Coin History – United States Prestige Proof Sets

Over the course of its history, the United States Mint has produced many Numismatic products that never captured the imagination of the general public or collectors. One could make the argument that the short lived Prestige Proof Sets would be such a product. Produced from 1983 through to 1997, the Prestige Proof Sets were aimed to give collectors an enhanced Proof set with a commemorative coin produced that year in a more elegant presentation leatherette binder. It was a great idea to boost sales and create a limited edition proof set but sales never materialized.

The Prestige sets were started in 1983 and were produced through 1997. The program was suspended in 1998 and has not returned since. The only year the set was not produced was 1985. Each year, the set would include a proof of all of the circulating coinage for that year, along with the commemorative dollar, produced in silver, and in a few cases a commemorative half dollar. All of the coins were made in San Francisco and bore the “S” Mint Mark for that facility, including the commemorative.

What made the Prestige Proof Set unique, aside from the included commemorative silver dollar, was the presentation. The sealed holder of the coins was in a leatherette folder that included a Certificate of Authenticity, all of which shipped in a matching color box. The idea was for collectors to have a unique way to show off the various coins of the United States Mint in a, dare I say, prestigious way.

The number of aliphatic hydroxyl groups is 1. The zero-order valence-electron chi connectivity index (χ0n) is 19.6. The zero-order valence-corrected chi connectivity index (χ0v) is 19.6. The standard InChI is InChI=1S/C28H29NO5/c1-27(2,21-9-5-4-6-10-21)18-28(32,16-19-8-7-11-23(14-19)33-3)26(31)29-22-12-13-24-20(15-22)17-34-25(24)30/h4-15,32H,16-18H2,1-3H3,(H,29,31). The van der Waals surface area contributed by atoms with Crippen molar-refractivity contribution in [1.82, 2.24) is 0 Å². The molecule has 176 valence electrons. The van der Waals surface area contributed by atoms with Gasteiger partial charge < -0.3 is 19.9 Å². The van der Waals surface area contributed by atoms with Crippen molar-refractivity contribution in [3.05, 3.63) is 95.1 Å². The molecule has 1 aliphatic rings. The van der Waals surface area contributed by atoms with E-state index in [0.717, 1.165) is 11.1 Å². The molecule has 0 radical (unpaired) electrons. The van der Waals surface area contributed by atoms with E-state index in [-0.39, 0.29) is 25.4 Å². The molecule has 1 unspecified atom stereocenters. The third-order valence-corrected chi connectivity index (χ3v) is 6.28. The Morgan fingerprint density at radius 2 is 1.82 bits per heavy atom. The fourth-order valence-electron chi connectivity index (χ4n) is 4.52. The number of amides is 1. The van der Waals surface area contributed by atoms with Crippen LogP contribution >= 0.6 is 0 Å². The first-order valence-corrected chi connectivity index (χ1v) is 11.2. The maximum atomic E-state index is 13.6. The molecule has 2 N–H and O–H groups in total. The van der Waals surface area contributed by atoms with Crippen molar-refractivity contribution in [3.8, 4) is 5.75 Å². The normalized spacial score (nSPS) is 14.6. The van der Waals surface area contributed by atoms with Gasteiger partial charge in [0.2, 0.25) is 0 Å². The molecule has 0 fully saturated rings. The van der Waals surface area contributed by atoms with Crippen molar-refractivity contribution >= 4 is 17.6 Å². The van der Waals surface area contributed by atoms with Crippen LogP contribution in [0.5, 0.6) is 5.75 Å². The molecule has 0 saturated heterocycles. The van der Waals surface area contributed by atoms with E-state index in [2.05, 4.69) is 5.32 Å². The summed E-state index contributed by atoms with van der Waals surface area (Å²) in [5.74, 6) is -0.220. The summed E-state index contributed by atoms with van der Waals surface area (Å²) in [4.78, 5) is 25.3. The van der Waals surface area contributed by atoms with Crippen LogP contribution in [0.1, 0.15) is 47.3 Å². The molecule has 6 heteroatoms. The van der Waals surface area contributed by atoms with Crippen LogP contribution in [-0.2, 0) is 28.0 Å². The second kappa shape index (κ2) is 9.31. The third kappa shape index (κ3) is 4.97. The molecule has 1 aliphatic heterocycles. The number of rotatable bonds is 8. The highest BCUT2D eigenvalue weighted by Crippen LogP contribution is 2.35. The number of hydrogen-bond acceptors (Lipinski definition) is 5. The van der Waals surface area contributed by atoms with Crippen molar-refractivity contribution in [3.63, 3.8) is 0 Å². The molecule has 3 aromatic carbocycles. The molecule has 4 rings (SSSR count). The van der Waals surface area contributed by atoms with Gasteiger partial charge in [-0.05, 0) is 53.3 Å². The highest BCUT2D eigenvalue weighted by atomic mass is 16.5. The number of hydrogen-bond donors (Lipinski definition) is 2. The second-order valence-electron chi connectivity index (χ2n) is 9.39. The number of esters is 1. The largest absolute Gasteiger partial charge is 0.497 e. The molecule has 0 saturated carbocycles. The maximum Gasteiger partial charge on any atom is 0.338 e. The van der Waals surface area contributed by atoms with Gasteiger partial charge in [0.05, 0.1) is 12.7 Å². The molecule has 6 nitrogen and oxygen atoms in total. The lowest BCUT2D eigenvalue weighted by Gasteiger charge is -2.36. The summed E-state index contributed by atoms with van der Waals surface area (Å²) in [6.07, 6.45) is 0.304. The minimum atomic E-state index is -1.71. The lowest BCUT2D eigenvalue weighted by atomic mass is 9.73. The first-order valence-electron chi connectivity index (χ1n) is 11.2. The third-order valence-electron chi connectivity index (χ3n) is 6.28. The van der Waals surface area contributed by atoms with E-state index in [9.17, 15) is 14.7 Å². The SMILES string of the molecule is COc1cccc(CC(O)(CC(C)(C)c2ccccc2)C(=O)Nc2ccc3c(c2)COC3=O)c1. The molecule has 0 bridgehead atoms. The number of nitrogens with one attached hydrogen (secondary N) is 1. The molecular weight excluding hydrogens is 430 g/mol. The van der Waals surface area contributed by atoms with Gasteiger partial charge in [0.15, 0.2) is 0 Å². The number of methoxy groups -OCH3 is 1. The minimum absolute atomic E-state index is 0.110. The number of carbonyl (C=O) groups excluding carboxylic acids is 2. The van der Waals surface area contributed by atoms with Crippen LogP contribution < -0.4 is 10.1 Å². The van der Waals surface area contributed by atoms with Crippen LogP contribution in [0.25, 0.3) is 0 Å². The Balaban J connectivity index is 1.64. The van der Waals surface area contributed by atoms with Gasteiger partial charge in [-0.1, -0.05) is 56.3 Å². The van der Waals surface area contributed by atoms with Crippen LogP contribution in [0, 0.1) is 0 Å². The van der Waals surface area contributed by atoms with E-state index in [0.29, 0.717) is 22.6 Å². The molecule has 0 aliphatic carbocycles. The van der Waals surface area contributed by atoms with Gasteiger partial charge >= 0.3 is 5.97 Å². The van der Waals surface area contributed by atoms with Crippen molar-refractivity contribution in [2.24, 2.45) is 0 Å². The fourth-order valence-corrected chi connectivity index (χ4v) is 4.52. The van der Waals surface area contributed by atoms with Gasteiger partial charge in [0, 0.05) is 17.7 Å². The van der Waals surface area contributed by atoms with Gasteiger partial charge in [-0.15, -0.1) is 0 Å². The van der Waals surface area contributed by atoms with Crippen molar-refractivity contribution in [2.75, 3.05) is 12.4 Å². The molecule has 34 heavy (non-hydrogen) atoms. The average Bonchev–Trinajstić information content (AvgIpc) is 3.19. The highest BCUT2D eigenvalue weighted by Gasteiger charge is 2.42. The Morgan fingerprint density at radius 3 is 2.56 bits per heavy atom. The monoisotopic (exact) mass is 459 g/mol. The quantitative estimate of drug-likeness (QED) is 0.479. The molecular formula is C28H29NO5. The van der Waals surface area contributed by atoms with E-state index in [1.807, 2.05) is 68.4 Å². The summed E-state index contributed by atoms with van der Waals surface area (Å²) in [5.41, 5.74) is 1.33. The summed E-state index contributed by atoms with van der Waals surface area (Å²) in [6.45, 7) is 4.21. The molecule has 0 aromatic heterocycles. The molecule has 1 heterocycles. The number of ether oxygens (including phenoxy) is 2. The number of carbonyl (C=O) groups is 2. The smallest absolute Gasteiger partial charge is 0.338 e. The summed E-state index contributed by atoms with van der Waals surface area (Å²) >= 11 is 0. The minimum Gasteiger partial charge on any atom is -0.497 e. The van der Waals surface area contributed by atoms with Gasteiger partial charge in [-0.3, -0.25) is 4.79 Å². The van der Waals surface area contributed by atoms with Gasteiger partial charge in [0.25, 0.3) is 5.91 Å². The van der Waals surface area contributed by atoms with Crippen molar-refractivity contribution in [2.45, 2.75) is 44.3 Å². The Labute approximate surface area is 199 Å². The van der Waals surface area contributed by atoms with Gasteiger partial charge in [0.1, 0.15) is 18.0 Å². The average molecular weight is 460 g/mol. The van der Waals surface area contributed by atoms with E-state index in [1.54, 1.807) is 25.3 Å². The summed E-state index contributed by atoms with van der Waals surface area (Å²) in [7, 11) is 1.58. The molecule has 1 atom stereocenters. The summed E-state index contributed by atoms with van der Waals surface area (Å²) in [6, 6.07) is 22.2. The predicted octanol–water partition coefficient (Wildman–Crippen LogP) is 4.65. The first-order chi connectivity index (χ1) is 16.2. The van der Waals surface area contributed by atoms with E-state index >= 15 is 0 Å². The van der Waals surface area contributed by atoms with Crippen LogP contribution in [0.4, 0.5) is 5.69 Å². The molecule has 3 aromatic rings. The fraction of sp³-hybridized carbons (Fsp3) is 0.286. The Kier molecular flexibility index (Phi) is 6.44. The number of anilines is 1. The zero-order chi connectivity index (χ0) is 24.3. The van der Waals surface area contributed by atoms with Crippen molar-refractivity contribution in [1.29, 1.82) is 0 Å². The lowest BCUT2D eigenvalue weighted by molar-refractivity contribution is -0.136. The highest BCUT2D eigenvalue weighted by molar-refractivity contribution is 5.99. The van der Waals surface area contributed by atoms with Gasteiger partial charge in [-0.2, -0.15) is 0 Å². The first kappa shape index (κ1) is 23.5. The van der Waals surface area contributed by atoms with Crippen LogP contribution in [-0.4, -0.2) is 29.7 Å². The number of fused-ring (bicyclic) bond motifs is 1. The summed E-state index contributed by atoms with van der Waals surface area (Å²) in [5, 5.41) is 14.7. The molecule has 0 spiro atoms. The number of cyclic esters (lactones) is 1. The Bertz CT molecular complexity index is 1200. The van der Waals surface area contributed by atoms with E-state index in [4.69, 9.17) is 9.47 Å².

The first Prestige set was produced in 1983 and included the 1983 Olympic Commemorative Dollar. The commemorative was of the Discus Thrower and was made of 90% silver. The ’83 set was unique in that it was obviously the first of these sets but it also contained a 90% silver coin of any type. This coin was the first 90% silver dollar produced by the United States Mint since 1935. Add all of these facts together, along with an exceptionally low 140,361 sets being made, it was logical to assume that the sets would be strong sellers.

And you would be wrong.

Sales were, to put it nicely, mediocre. The sets never fully captured the imagination of the general public or collectors as intended. Part of the problem was the issue price. At $59 ($152.90 in 2020 adjusted for inflation), it was simply out of reach for the common collector. Many opted to get the 1983 Proof Set, with a issue price of $11 ($28.51 in 2020).

Not deterred, the United States Mint plowed ahead with the 1984 Prestige Proof Set. Featuring the second Olympic Commemorative Dollar depicting the Los Angeles Coliseum, the Mint produced 316,680 of these sets. The issue price of $59 ($146 in 2020) was still too steep for many collectors and once again, few of the sets sold for the Mint.

1984 United States Prestige Proof Set
1984 United States Prestige Proof Set

The United States Mint did not produce a commemorative coin in 1985 and thus the Mint decided not to produced a Prestige set that year. While researching for this article, I found no evidence to suggest that the Mint was debating to not produce the Prestige set after the dismal sales of 1983 and 1984. All indications were that the plan was to go ahead in 1986. That year, sales once again disappointed. 599,317 of the sets were made in ’86 and it was the first set to include both a Silver Dollar and Half Dollar commemorative coins for that year, commemorating the Statue of Liberty and Ellis Island.